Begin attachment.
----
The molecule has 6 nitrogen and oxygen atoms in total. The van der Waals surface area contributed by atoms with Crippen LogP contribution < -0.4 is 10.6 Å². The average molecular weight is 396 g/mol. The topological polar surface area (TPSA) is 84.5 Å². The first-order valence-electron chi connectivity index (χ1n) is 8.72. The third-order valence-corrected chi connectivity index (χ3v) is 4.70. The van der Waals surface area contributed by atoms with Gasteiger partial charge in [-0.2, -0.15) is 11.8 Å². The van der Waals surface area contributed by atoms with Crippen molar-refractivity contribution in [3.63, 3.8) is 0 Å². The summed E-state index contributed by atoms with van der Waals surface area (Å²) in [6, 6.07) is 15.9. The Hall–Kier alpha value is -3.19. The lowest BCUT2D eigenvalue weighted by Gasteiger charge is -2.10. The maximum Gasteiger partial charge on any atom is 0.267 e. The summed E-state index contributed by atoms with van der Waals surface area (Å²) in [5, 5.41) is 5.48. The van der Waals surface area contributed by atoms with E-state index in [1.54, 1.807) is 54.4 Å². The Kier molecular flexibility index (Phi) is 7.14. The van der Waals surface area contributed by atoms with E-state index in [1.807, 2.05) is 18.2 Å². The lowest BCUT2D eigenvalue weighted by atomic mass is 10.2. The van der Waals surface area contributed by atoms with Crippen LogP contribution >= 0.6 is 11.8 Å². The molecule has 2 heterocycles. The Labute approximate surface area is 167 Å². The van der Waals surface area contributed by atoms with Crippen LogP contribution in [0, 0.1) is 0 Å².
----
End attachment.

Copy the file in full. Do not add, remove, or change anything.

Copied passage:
The molecule has 6 nitrogen and oxygen atoms in total. The van der Waals surface area contributed by atoms with Crippen LogP contribution < -0.4 is 10.6 Å². The average molecular weight is 396 g/mol. The topological polar surface area (TPSA) is 84.5 Å². The first-order valence-electron chi connectivity index (χ1n) is 8.72. The third-order valence-corrected chi connectivity index (χ3v) is 4.70. The van der Waals surface area contributed by atoms with Gasteiger partial charge in [-0.2, -0.15) is 11.8 Å². The van der Waals surface area contributed by atoms with Crippen molar-refractivity contribution in [3.63, 3.8) is 0 Å². The summed E-state index contributed by atoms with van der Waals surface area (Å²) in [6, 6.07) is 15.9. The Hall–Kier alpha value is -3.19. The lowest BCUT2D eigenvalue weighted by Gasteiger charge is -2.10. The maximum Gasteiger partial charge on any atom is 0.267 e. The summed E-state index contributed by atoms with van der Waals surface area (Å²) in [5, 5.41) is 5.48. The van der Waals surface area contributed by atoms with E-state index in [1.54, 1.807) is 54.4 Å². The Kier molecular flexibility index (Phi) is 7.14. The van der Waals surface area contributed by atoms with E-state index in [1.807, 2.05) is 18.2 Å². The lowest BCUT2D eigenvalue weighted by atomic mass is 10.2. The van der Waals surface area contributed by atoms with Crippen LogP contribution >= 0.6 is 11.8 Å². The molecule has 2 heterocycles. The Labute approximate surface area is 167 Å². The van der Waals surface area contributed by atoms with Crippen LogP contribution in [0, 0.1) is 0 Å².